USA v. Beya Islam Basha, No. 22-13889 (11th Cir. 2023)Annotate this Case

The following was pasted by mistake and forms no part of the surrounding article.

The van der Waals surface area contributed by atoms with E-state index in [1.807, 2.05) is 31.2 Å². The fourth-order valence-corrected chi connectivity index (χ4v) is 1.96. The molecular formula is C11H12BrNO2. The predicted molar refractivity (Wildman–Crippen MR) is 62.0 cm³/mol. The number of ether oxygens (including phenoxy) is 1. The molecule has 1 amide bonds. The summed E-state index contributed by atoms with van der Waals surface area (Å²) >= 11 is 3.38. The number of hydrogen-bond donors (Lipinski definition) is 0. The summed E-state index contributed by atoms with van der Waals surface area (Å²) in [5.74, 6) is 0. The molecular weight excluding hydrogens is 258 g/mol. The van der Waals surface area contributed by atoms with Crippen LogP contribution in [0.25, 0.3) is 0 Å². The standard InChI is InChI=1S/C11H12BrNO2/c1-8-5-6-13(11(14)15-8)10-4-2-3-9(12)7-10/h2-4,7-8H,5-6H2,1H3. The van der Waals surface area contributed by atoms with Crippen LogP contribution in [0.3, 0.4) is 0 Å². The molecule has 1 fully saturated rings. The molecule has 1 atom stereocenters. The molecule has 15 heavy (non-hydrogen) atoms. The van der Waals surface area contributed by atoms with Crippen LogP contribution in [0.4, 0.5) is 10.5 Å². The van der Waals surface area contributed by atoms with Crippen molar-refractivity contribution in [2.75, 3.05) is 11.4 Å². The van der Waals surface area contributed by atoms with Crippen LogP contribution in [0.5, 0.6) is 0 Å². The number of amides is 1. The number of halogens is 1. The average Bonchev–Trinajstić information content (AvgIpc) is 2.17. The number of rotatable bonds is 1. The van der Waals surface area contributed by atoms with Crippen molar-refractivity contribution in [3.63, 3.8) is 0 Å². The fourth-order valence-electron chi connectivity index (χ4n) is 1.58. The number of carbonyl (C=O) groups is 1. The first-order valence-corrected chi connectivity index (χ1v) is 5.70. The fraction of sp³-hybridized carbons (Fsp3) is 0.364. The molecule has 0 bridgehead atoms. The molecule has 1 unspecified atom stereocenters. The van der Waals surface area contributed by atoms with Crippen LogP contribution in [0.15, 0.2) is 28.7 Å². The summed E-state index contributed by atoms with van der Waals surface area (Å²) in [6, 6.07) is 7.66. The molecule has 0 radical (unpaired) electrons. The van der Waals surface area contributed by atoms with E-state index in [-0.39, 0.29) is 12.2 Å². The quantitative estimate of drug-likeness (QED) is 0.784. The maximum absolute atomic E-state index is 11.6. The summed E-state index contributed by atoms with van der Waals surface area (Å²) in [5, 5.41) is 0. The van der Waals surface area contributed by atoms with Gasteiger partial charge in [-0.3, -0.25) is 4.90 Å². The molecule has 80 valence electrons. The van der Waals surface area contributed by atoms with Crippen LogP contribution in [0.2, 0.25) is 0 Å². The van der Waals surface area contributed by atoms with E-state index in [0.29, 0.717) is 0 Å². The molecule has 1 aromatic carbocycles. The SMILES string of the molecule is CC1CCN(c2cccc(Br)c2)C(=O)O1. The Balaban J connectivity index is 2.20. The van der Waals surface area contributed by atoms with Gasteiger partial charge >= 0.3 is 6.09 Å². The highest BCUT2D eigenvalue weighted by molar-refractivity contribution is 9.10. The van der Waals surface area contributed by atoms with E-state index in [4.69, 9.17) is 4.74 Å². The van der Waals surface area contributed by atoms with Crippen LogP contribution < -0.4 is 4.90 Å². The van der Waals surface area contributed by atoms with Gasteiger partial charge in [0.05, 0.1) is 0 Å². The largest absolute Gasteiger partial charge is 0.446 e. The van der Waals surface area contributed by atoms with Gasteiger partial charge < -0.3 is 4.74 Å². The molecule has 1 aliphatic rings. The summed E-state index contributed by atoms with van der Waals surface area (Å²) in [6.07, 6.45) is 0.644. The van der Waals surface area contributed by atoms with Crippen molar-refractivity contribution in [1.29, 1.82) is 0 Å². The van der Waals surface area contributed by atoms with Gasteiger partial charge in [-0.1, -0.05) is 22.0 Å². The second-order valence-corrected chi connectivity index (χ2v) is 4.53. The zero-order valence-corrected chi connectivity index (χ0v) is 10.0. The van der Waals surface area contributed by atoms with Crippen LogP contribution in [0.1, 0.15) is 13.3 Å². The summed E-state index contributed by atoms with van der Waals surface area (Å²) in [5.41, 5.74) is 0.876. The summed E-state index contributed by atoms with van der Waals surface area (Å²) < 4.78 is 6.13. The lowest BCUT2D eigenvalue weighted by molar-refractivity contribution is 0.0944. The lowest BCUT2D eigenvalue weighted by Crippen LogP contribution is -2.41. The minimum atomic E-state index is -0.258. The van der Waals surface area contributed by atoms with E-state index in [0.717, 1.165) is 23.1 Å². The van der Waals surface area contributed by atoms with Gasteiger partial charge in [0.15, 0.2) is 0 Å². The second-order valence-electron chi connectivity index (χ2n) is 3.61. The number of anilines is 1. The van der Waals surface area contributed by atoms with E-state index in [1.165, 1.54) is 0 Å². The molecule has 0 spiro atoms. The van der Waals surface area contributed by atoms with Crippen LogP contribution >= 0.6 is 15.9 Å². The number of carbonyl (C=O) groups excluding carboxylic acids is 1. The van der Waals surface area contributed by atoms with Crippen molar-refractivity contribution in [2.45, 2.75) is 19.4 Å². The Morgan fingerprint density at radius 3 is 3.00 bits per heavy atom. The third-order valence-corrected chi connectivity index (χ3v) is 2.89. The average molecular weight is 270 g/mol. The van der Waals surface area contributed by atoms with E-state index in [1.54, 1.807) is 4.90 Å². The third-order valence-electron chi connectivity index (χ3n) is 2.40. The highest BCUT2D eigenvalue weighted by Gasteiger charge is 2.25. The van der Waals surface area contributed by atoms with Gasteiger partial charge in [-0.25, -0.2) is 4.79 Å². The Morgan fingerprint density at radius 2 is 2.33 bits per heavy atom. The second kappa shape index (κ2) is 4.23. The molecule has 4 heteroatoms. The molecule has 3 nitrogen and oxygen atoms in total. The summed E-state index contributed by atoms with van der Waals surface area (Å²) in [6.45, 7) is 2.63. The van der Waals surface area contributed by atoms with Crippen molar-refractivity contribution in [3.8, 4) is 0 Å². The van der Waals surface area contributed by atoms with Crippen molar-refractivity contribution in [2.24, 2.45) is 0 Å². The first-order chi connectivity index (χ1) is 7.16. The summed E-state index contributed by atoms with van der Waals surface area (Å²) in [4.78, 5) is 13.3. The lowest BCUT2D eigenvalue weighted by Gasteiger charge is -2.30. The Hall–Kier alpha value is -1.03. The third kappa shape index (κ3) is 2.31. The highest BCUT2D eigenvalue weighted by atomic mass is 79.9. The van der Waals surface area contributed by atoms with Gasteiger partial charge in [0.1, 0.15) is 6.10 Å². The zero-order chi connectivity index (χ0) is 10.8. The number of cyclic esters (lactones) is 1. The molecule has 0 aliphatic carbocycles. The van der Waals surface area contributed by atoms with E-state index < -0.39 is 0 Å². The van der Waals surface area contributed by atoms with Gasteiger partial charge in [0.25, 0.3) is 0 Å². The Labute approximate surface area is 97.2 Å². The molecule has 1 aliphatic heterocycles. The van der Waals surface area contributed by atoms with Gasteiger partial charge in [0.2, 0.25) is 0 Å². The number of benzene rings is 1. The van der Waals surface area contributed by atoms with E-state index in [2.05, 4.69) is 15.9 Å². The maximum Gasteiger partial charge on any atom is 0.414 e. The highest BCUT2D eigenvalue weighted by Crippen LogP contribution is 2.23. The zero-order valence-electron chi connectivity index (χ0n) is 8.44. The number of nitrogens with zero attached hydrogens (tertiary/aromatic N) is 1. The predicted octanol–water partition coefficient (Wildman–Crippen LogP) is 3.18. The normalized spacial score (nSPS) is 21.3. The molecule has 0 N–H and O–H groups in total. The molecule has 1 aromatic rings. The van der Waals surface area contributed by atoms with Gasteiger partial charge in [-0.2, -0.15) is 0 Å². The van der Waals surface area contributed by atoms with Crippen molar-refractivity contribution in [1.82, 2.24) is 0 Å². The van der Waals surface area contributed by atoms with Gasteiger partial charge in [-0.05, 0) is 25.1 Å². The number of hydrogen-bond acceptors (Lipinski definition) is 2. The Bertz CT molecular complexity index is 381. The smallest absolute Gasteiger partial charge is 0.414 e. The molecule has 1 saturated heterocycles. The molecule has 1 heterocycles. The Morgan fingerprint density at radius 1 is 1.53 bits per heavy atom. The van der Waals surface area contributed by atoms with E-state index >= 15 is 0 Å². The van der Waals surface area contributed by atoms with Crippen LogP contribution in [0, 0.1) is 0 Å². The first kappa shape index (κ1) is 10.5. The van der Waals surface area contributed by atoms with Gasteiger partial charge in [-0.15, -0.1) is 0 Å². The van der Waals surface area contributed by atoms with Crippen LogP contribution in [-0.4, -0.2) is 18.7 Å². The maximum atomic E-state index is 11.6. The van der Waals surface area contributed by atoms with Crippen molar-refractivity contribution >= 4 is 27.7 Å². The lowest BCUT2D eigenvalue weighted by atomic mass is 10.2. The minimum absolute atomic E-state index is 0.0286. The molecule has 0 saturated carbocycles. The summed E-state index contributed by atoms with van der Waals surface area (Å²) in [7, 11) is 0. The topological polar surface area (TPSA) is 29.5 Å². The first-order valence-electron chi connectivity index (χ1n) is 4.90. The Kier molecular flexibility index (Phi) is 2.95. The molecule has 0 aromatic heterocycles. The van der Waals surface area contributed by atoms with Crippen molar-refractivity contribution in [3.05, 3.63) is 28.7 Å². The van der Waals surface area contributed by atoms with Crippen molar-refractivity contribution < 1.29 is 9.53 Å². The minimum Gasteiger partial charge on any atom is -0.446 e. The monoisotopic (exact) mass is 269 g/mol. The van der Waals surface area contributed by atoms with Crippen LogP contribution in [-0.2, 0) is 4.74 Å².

USCA11 Case: 22-13889 Document: 35-1 Date Filed: 10/23/2023 Page: 1 of 9 [DO NOT PUBLISH] In the United States Court of Appeals For the Eleventh Circuit ____________________ No. 22-13889 Non-Argument Calendar ____________________ UNITED STATES OF AMERICA, Plainti -Appellee, versus BEYAH ISLAM BASHA, Defendant-Appellant. ____________________ Appeal from the United States District Court for the Northern District of Florida D.C. Docket No. 4:21-cr-00059-AW-MAF-1 ____________________ USCA11 Case: 22-13889 2 Document: 35-1 Date Filed: 10/23/2023 Opinion of the Court Page: 2 of 9 22-13889 Before WILLIAM PRYOR, Chief Judge, and NEWSOM and ANDERSON, Circuit Judges. PER CURIAM: Beyah Basha appeals his convictions and sentence for conspiring to distribute and for distributing 50 grams or more of methamphetamine. 21 U.S.C. §§ 841(a)(1), 841(b)(1)(A)(viii), 846. Basha challenges, for the first time on appeal, his classification as a career offender, United States Sentencing Guidelines Manual § 4B1.1 (Nov. 2021), and the finding that his offense involved more than 150 grams of methamphetamine. He also argues that his trial counsel was ineffective. We affirm. After a grand jury indicted Basha for conspiring to distribute and distributing 50 grams or more of methamphetamine, 21 U.S.C. §§ 841(a)(1), 841(b)(1)(A)(viii), 846, the government notified Basha of its intent to seek a mandatory-minimum sentence, id. §§ 841(b)(1)(A)(iii), 851(a), based on his prior convictions of at least two serious drug felonies: a 2009 Florida conviction for the sale or delivery of cocaine and two 2013 federal convictions for distributing and possessing with intent to distribute cocaine. The 2013 convictions were charged in the same indictment, with the first offense occurring on May 16, 2012, and the second on May 29, 2012. The government alleged that any two of these three convictions supported a mandatory-minimum sentence of 25 years of imprisonment. After the district court explained to Basha that he would USCA11 Case: 22-13889 22-13889 Document: 35-1 Date Filed: 10/23/2023 Opinion of the Court Page: 3 of 9 3 be subject to a mandatory-minimum sentence if convicted, Basha confirmed that he understood and raised no objection. At trial, the government presented evidence that Basha participated in four controlled purchases of methamphetamine totaling 138.51 grams in 2021. Robert Murphy testified that he also bought nine ounces, or 255.15 grams, of methamphetamine for Basha. Jesse Lawrence testified that he also sold methamphetamine to Micah Archer and Prissy Hockaday, and Hockaday in turn sold it to Basha. The government introduced Facebook messages between Lawrence and Hockaday about their drug transactions, including about money Hockaday owed Lawrence for a five-ounce methamphetamine deal that involved Basha. Basha objected that the messages violated the Sixth Amendment, see Crawford v. Washington, 541 U.S. 36 (2004), because he was unable to cross-examine Hockaday. The district court overruled the objection because the messages were not testimonial. The jury found Basha guilty of both counts. Basha’s presentence investigation report applied two sentencing enhancements. The report applied a 25-year mandatory-minimum sentence for each count because Basha had at least two prior convictions for serious drug felonies based on his 2009 Florida cocaine conviction and his two 2013 federal cocaine convictions, which the report counted separately because the conduct occurred on separate occasions. The report also classified Basha as a career offender, U.S.S.G. § 4B1.1, because he had been convicted of at least two controlled USCA11 Case: 22-13889 4 Document: 35-1 Date Filed: 10/23/2023 Opinion of the Court Page: 4 of 9 22-13889 substance offenses. The report listed three qualifying prior offenses: the 2009 Florida cocaine conviction; the 2013 federal cocaine conviction, which was counted as a single conviction; and a 2019 Florida conviction for possessing cocaine with intent to sell or deliver. In response to the initial draft of the report, the government clarified that the 2019 Florida conviction did not qualify as a “serious drug felony” for purposes of the statutory enhancement. 21 U.S.C. § 841(b)(1)(A)(iii). Neither party objected to the 2019 Florida conviction counting toward Basha’s classification as a career offender under the advisory guidelines. The report provided a base offense level of 32 based on its calculation that Basha was accountable for at least 311.85 grams of methamphetamine ice, U.S.S.G. §§ 2D1.1(a)(5), (c)(4), and applied a two-level enhancement for maintaining a premises to distribute a controlled substance, id. § 2D1.1(b)(12). The report stated that its conservative calculation avoided any potential double counting by including only the 255.15 grams that Murphy testified he purchased for Basha and the 56.7 grams that Lawrence admitted in a post-Miranda statement he had provided Basha. The report also stated that, because the 138.51 grams from the controlled purchases tested between 98 and 100 percent pure, the drugs provided by Murphy and Lawrence were properly counted as methamphetamine ice. Because of Basha’s designation as a career offender, his total offense level became 37. Id. § 4B1.1(b)(1). The report stated that, regardless of the career-offender designation, Basha’s criminal history category was VI. His advisory sentencing range was 360 USCA11 Case: 22-13889 22-13889 Document: 35-1 Date Filed: 10/23/2023 Opinion of the Court Page: 5 of 9 5 months to life, with a mandatory-minimum sentence of 25 years of imprisonment. Basha filed no objections to the report. At sentencing, Basha admitted that he had been convicted of the felonies listed in the government’s notice of intent. As for the advisory guideline sentencing range and calculation, Basha’s trial counsel stated he “could not find anything to legally object to,” but Basha later expressed concern that the 2008 Florida conviction was for powder, not crack, cocaine. The government and district court agreed that the distinction made no difference to Basha’s sentence. In his allocution, Basha complained that his trial counsel was ineffective for failing to file pretrial motions, challenge evidence against him, and introduce exculpatory evidence. The district court sentenced Basha to 360 months of imprisonment. It stated that, because this sentence “satisf[ied] the 25-year mandatory minimum even without the [section] 851 enhancements,” it would have imposed the same sentence regardless of whether Basha qualified for the statutory mandatory minimum. It remarked that the substantial amount of methamphetamine involved in his offense was harmful to the community and that Basha committing the offense while on supervised release for a drug offense made his conduct even more egregious. Three standards of review govern this appeal. We review de novo the classification of a defendant as a career offender under section 4B1.1. United States v. Gibson, 434 F.3d 1234, 1243 (11th Cir. 2006). We review the finding of drug quantity attributable to a defendant for clear error. United States v. Reeves, 742 F.3d 487, 506 USCA11 Case: 22-13889 6 Document: 35-1 Date Filed: 10/23/2023 Opinion of the Court Page: 6 of 9 22-13889 (11th Cir. 2014). When a defendant fails to object to an issue at sentencing, our review is for plain error only. United States v. Cingari, 952 F.3d 1301, 1305 (11th Cir. 2020). The plain error “standard requires that there be error, that the error be plain, and that the error affect a substantial right.” United States v. Bennett, 472 F.3d 825, 831 (11th Cir. 2006). Basha argues for the first time on appeal that he lacks the two prior “controlled substance offenses” necessary to sustain his classification as a career offender, U.S.S.G. § 4B1.1. The Sentencing Guidelines provide that a defendant convicted of a controlled substance offense or crime of violence may be classified as a career offender if he was 18 years old when he committed the instant offense and had at least two prior felony convictions for either a crime of violence or a “controlled substance offense.” Id. § 4B1.1(a). A “controlled substance offense” is “an offense under federal or state law, punishable by imprisonment for a term exceeding one year, that prohibits the . . . distribution or dispensing of a controlled substance . . . or the possession of a controlled substance . . . with intent to manufacture, import, export, distribute, or dispense.” Id. § 4B1.2(b). The district court did not plainly err in classifying Basha as a career offender, id. § 4B1.1. Basha’s presentence report relied on three prior convictions: the 2009 Florida cocaine conviction, the 2013 federal cocaine conviction, and the 2019 Florida cocaine conviction. And Basha’s opening brief fails to challenge the 2019 USCA11 Case: 22-13889 22-13889 Document: 35-1 Date Filed: 10/23/2023 Opinion of the Court Page: 7 of 9 7 conviction. See United States v. Campbell, 26 F.4th 860, 873 (11th Cir. 2022) (en banc). Basha argues that his 2013 federal convictions, though charged in the same criminal case, occurred on separate occasions, but Basha’s 2013 convictions were not counted as separate offenses for the career-offender enhancement. Basha’s presentence report stated that his two counts of conviction in the 2013 case “occurred on separate occasions, and [the second count] constitutes a third conviction for a serious drug felony” for purposes of the statutory enhancement, 21 U.S.C. § 841(b)(1)(A)(iii). For the career-offender enhancement, the report counted both 2013 convictions as a single prior “controlled substance offense.” Because Basha has at least two prior controlled substance offenses—one 2013 federal cocaine conviction and one 2019 Florida cocaine conviction—the district court committed no plain error in sentencing him as a career offender. We need not address any argument about his 2009 Florida conviction. Insofar as Basha sought to challenge his mandatory-minimum sentence, id., he has forfeited any argument he could have made by failing to raise it in his opening brief. See Campbell, 26 F.4th at 873; Sapuppo v. Allstate Floridian Ins. Co., 739 F.3d 678, 681 (11th Cir. 2014) (“A party fails to adequately brief a claim when he does not plainly and prominently raise it, for instance by devoting a discrete section of his argument to those claims.” (quotation marks omitted)) Basha’s assertion that his sentence was “impermissibly enhanced”—followed by citations to career-offender and USCA11 Case: 22-13889 8 Document: 35-1 Date Filed: 10/23/2023 Opinion of the Court Page: 8 of 9 22-13889 “controlled substance offense” provisions, a discussion of his 2009 and 2013 cocaine convictions, and a conclusion referencing only the “Guideline enhancements”—fails to suggest that he challenges anything other than his career-offender enhancement. In any event, the district court stated that it would have imposed the same sentence regardless of whether Basha qualified for the statutory mandatory minimum. Basha argues that the district court erred in relying on the drug quantity calculation in the presentence report because evidence supporting that calculation was improperly admitted at trial. He also argues that the government failed to prove that the “snitch” witnesses distributed actual methamphetamine instead of powdered sugar or weaker drugs. Both arguments fail. The district court did not plainly err in determining the drug weight attributable to Basha based on the undisputed facts in the presentence report. United States v. Polar, 369 F.3d 1248, 1255 (11th Cir. 2004). At sentencing, the district court squarely asked, “Do you have any objections to anything at all in the [report],” and Basha said he did not. The unchallenged statements in the report established that Murphy supplied Basha with nine ounces, or 255.15 grams, of methamphetamine during the conspiracy, and Lawrence supplied Basha with at least two ounces, or 56.7 grams, of methamphetamine. Because Basha failed to object to these statements, the district court did not err in relying on them, and he is barred from challenging them now. Id.; United States v. Beckles, 565 F.3d 832, 844 (11th Cir. 2009). In any event, because Basha’s USCA11 Case: 22-13889 22-13889 Document: 35-1 Date Filed: 10/23/2023 Opinion of the Court Page: 9 of 9 9 career-offender designation raised his base offense level to 37, it made no difference whether a smaller drug quantity hypothetically would have reduced his base offense level from 32 to 30. See U.S.S.G. §§ 2D1.1(a)(5), (c)(4), (c)(5); United States v. Sanchez, 30 F.4th 1063, 1076 (11th Cir. 2022). We decline to consider Basha’s arguments about ineffective assistance on direct appeal. See United States v. Bender, 290 F.3d 1279, 1284 (11th Cir. 2002) (“We will not generally consider claims of ineffective assistance of counsel on direct appeal where the district court did not entertain the claim nor develop a factual record.”). Although Basha criticized trial counsel during his allocution, the record is not developed on this issue. Basha may instead seek relief in a motion to vacate, 28 U.S.C. § 2255. United States v. Patterson, 595 F.3d 1324, 1328–29 (11th Cir. 2010). We AFFIRM Basha’s convictions and sentence.